Xiaomi says it figured out why Nest devices were showing strangers' photos

Xiaomi says it figured out why Nest devices were showing strangers' photos
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Another day, another smart home device scandal. This time, it’s not about Ring or Wyze, but rather, Xiaomi. And Google is stepping in to help address the security incident. Here’s everything you need to know.

What happened?

Google recently stopped Xiaomi devices from accessing its Nest Hub and Google Assistant. It announced this decision after a Xiaomi camera owner reported seeing unfamiliar photos, presumably from other users’ Xiaomi cameras, displayed on their Nest Hub device. This issue, first reported on Reddit and spotted by Android Police, has been confirmed by Google. It says it’s in contact with Xiaomi to work on a fix.

In October 2019, Google-owned Nest announced a device access program, but with several limitations on which third-party devices can work with Nest devices. There are only a couple dozen cameras that support Nest displays, for instance. So, to help limit the impact of this security incident, Google has taken the cautious route, by cutting off Xiaomi’s access until it can get things sorted. 

“We’re disabling Xiaomi integrations on our devices,” Google said, and it provided no information on when or if access will be reinstated.

Who is at fault?

Reddit user Dio-V recently claimed their new Xiaomi Mijia 1080p Smart IP security camera randomly began streaming still images to their Google Nest Hub display, and that these images appeared to be coming from other users’ homes.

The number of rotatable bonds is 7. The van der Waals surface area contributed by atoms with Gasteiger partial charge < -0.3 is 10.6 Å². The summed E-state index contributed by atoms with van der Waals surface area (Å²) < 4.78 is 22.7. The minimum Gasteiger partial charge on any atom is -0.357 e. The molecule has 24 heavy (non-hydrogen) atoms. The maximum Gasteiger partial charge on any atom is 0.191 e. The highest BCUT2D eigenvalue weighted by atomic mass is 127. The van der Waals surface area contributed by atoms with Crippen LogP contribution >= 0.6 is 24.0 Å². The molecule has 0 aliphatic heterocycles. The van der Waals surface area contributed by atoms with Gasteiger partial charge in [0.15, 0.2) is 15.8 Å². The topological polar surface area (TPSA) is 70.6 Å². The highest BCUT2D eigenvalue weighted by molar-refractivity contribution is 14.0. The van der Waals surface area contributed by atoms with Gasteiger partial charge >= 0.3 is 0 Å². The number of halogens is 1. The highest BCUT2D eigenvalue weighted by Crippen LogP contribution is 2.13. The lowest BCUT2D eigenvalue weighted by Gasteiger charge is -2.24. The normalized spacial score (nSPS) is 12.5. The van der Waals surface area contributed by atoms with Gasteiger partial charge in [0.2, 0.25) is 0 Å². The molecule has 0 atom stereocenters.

The Reddit user even told The Verge that they saw photos of a porch, a person sleeping in a chair, and a baby in a crib. 

In a statement to Pocket-lint, Xiaomi blamed the issue on a 26 December “cache update” meant to improve camera streaming quality. It also claims to have already fixed the issue, noting it only happened in “extremely rare conditions”.

In the case with the Reddit user, Xiaomi said it must’ve happened “during the integration between Mi Home Security Camera Basic 1080p and the Google Home Hub with a display screen under poor network conditions”.

It also said the problem wouldn’t happen “if the camera is linked to the Xiaomi’s Mi Home app”. The Xiaomi-Nest integration remains unavailable to all users, however, until the “root cause has been completely solved”, according to Xiaomi.

What should you do?

If you own a Xiaomi camera, perhaps consider turning it off and unlinking it from your Wi-Fi network, smart home systems, and Nest devices until Xiaomi speaks up and ultimately rolls out a fix. We’ll keep you posted as we learn more.

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